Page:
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‘Clara Sola’ Helmer Joins Icelandic Scribe Sjón on New Gothic Drama

Maverick Icelandic scribe Sjón, Oscar-nominated for the lyrics of Lars von Trier’s “Dancer in the Dark” and co-writer of the eerie Cannes Un Certain Regard title “Lamb,” has teamed up with multi-awarded Swedish-Costa-Rican Nathalie Álvarez-Mesén (“Clara Sola”) on her sophomore feature “The Wolf Will Tear Your Immaculate Hands,”, Variety has learned.

The English-language gothic period drama is backed by Hobab’s Nima Yousefi, Swedish co-producer on this year’s Cannes competition entry “The Apprentice” and Critics’ Week’s “Julie Keeps Quiet”.

The ambitious projec,  which scooped the Eurimages-Co-production Development Award at the TorinoFilmLab 2021, will start lensing next year. “We are casting right now, with top casting director Isabella Odoffin of “How to Have Sex,” said Yousefi, who has secured coin so far from Scandinavia’s leading regional fund and regular co-production partner Film i Väst.

“The Wolf…” marks Yousefi and the young auteur’s second collaboration after her breakthrough movie “Clara Sola,” one of the most buzziest titles in Cannes 2021’s Directors’ Fortnight which sold worldwide, including to Oscilloscope for the U.S. It went on to represent Costa Rica at the Oscars. Álvarez-Mesén’s “spellbinding debut” is “a strange and mesmerizing tale of mysticism and sexual awakening in rural Costa Rica,” Variety said in its review.

According to Yousefi, Álvarez-Mesén’s follow up pic will be a period drama which plays with the gothic genre and digs deeper into a more eerie magical realism than ‘Clara Sola.’”

According to a description, set in the 1860s, the period piece turns on a Native American woman, educated in a Christian mission school, then sent to a remote area of the U.S. Pacific Northwest to work as a governess. Her task is to educate the two daughters of a British widower. With the arranged marriage of the eldest daughter looming closer, household tensions arise and expose a deep connection between the women and the forest, despite the father’s attempt at keeping nature at bay.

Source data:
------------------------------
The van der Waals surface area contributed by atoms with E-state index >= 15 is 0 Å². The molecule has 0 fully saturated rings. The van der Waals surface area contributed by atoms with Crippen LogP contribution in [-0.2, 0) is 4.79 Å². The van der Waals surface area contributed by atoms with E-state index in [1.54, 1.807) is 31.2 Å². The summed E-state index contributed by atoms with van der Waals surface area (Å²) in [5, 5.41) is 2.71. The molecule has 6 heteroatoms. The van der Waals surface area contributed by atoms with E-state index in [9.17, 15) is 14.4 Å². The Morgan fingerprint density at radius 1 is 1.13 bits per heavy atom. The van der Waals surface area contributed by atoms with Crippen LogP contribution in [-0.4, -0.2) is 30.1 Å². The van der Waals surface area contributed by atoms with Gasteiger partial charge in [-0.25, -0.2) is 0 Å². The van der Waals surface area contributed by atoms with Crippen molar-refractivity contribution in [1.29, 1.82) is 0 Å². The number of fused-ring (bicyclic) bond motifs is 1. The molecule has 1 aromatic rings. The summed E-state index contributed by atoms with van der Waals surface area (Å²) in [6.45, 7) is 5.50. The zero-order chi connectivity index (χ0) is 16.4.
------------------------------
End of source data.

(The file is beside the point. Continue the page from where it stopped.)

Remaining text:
“The story will discuss how to break free from patriarchal structures, and if you can decolonize your own body, if not for yourself, for the sake of future generations,” says Álvarez-Mesén who was inspired by her own family background. “I discovered that my family’s connection to my Indigenous ancestors was completely broken – across several generations. For instance, our family name is not our original family name, because the settlers and colonisers who came to our land, gave their name to the Indigenous people,” said the Swedish/Costa-Rican filmmaker.

“With this film,” she continues, “I’m interested in exploring the effects of colonization, how bridges are broken between generations, and if those bridges can be rebuilt.”

Four-Handed Script

Álvarez-Mesén’s original script, initiated before the making of “Clara Sola,” has now ended up as a four-handed piece, co-authored by Iceland’s prominent poet, novelist, lyricist, and screenwriter Sjón.

Asked how he came onboard, the co-writer of Robert Eggers’s “The Northman” and Valdimar Jóhannsson’s “Lamb” said: “I saw ‘Clara Sola’ in 2019, when it premiered in Cannes at the same time as ‘Lamb,’ and it became my favourite film of that year.”

“As someone who’s worked with myths and folk stories in novels, songs and screenplays, I was immediately fascinated by Nathalie’s command of bringing to the screen something as difficult as the shifting borders between the inner and outer reality of her film’s protagonist,” he says. “So, when Nima [Yousefi] approached me and offered me to join them on her next film, I saw it as a wonderful invitation to work with a fellow mythographer.”

About his personal touch to the narrative, Sjón adds: “I hope I have brought to it some of my knowledge of how to depict the past while staying true to the beliefs of the people who lived there. In this case, it is a worldview that will be unsettling to contemporary sensibilities, and that is something that makes for a good story. I may also have added some dark Northern lyricism to Nathalie’s warm Latin American poetry,” he says.

Yousefi whose motto is “to combine arthouse sensitivity with mainstream appeal,”  said “The Wolf…” will be his biggest project ever. “It will be challenging but perfectly manageable,” he said, mentioning Álvarez-Mesén’s recent experience as episodic director on the U.S. show “Three Women,” starring Shailene Woodley.

Next to Alvarez-Mesén, up-and-coming talent on Hobab’s roster include Sweden’s Mika Gustafson, multi-prized for her debut “Paradise is Burning,” and Belgium’s Leonardo van Dijl, picked for Critics’ Week with “Julie Keeps Quiet.” The former Cannes ‘Producer on the Move’ is also co-producing  Ali Abbasi’s much-anticipated Palme d’or contender “The Apprentice,” set to world premiere May 20 in Cannes. 


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